UA System board OKs concurrent enrollment program at UAPB


LITTLE ROCK — The University of Arkansas System’s Board of Trustees on Thursday approved the University of Arkansas at Pine Bluff’s request to start a concurrent enrollment program for area high school students.

The board also signed off on its building and grounds committee’s approval of requests related to construction projects in Fort Smith, Monticello and Fayetteville.

Meeting via conference call, the 10-member board approved UAPB’s request from a program that will allow area high school students to take courses for which they will receive both high school and college credit. Tuition will be charged, although scholarships may be available to help students cover the costs.

In addition to helping students transition to college, the program is expected to boost UAPB enrollment by heightening its profile in the community. Several universities in the UA System have similar programs.

UA System President Donald Bobbitt told the board the program will be evaluated after five years, and if its enrollment and budget goals have not been met, it will be discontinued.

“I think the more we can do for UAPB the better off we’ll all be,” said board member John Goodson, whose motion to approve the request carried in a unanimous vote.

Also receiving the committee’s approval was a request from UAPB to purchase a home in Foxborough Estates in Pine Bluff for Chancellor Laurence Alexander for $350,000. Bobbitt said the previous chancellor’s home has been razed because of structural and other problems.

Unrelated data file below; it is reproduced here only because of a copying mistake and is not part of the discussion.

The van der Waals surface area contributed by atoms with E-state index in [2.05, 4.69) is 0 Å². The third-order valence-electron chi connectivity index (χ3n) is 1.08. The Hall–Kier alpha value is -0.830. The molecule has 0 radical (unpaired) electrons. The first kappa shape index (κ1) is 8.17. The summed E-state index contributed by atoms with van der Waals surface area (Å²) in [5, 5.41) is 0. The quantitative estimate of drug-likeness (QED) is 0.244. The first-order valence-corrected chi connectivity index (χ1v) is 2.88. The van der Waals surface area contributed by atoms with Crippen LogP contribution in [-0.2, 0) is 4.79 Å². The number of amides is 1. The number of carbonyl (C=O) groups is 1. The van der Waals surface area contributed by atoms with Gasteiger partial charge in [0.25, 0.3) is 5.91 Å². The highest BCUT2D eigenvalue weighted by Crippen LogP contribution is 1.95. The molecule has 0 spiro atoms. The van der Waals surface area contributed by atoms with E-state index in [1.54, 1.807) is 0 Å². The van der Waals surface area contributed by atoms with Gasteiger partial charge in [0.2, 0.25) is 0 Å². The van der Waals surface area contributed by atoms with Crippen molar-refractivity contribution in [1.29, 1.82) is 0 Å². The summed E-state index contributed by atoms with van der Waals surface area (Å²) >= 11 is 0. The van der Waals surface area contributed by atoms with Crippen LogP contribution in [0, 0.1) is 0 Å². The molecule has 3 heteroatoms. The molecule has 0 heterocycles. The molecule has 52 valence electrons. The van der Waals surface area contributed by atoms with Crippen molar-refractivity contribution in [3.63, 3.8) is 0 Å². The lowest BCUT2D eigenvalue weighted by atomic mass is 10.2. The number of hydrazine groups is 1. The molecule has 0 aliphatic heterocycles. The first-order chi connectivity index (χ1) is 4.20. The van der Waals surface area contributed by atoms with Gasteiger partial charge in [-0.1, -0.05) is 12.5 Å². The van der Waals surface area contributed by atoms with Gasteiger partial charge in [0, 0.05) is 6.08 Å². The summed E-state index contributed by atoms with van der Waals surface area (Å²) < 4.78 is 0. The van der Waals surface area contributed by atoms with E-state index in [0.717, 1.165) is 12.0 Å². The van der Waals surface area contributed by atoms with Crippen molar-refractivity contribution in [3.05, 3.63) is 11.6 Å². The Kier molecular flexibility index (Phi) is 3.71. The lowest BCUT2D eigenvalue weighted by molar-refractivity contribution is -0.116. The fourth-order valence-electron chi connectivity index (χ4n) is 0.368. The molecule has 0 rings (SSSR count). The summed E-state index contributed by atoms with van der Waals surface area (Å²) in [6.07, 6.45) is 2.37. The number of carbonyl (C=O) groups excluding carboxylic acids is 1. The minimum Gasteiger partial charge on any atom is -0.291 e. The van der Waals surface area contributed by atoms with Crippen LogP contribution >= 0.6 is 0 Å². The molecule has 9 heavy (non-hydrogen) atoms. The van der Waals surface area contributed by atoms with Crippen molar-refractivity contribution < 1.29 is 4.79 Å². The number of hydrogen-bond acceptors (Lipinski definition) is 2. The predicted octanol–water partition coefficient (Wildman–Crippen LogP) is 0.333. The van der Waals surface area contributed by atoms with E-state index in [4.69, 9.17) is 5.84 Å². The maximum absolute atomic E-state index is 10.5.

The committee gave UAPB the go-ahead to accept the donation of four vacant lots on East Harding Avenue and to purchase two tracts of land adjoining Walker Lake for $45,000, which will complete the university’s acquisition of land around the lake.

The committee approved the selection of DMS Wireless of Little Rock as network engineer for a project to link the three campuses of the University of Arkansas at Monticello via broadband microwave towers.

“This is both a project of importance to the campus but also to the state,” Bobbitt said. “In many parts of the Delta, broadband connections are, let’s just say lacking at the moment, and it’s hoped that this might serve as a demonstration of how high-speed broadband could be brought to large areas by using microwave towers as opposed to physical cable in the ground.”

The committee approved the selection of Flintco/Alberici Construction of Springdale and St. Louis as construction manager for the planned Foundation Seed Facilities at the Rice Research and Extension Center in Stuttgart.

The committee approved the selection of Clark Contractors of Little Rock as construction manager for the planned Student Recreation and Wellness Center on the campus of the University of Arkansas at Fort Smith.

The committee approved the selection of deMx architecture of Fayetteville and Treanor Architects of Lawrence, Kan., as the architect and engineer, respectively, for the planned Civil Engineering Research Education Center at the Arkansas Research and Technology Park on the Fayetteville campus of the University of Arkansas.

The project has a total estimated cost of $15 million. Design fees for the first phase of construction, which is to be completed by December 2015, are estimated at $190,000.

The University of Arkansas in Fayetteville received the committee’s approval to name its new athletic training center the Fowler Family Baseball and Track Training Center. Wallace and Jama Fowler donated $2.5 million for the project.